Obviously, this does not preclude the system to accept other Rendering Transform (RT). It is, after all, a block with known input and outputs thus with the proper metadata tracking there should be no showstopper issues for people to swap it out with whatever they want.
I wasn’t really arguing for or against any particular approach; I just wanted to point out that there are options available to us that didn’t really exist during the development of ACES-1.0, and that a single, static RRT needn’t necessarily be the written-in-stone prerequisite it once was, and we shouldn’t let such a constraint get in the way of exploring all options – especially at this stage. In other words, if we arrived at something we were happy with that violated the single-RRT constraint, it’s definitely a solvable problem we can kick over to the TAC.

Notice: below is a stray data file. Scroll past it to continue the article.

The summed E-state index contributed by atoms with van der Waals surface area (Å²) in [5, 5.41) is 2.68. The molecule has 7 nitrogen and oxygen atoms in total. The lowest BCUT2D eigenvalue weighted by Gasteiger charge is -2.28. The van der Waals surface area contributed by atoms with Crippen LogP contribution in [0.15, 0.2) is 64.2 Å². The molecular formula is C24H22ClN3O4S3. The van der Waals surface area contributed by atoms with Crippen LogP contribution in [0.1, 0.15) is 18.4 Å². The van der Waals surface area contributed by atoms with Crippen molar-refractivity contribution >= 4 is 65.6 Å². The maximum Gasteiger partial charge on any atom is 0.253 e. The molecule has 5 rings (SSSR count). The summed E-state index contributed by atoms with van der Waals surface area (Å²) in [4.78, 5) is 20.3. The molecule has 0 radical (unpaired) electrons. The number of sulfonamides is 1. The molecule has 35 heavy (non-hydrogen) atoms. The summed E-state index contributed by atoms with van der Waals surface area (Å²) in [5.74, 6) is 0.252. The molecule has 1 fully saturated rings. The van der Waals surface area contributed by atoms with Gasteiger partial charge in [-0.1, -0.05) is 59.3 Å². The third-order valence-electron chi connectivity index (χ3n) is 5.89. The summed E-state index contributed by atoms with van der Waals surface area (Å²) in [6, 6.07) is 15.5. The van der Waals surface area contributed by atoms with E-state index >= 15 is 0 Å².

Let’s get pedantic! I think we’re in agreement (you and I anyway) that there should be a single Reference – to me, the question is whether the emphasis is on RRT or the RRT. If we agree that the goal is to manifest a single rendering intent (by some definition) across devices and viewing conditions, does a one-size-fits-all transform serve us or fight against us?
I think the SSTS is a brilliant, elegant mechanism that seems to get us where we need to go, pending critical evaluation by the rest of this VWG; and you could be absolutely right, that once we’ve come to a consensus about Hue Invariance, other considerations will snap into place under a single shipping RRT.
At the same time, I’d like to explore biologically-inspired mechanisms for tonemapping, although I don’t know a whole lot about them myself. I’m assuming a parametric Michaelis–Menten function couldn’t possibly work like the SSTS; but it would still serve the greater purpose of transforming scene light to a display-appropriate reference render.
There’s also a lot of conceptual overlap with the question of how / whether to allow master-/output-target referred LMTs.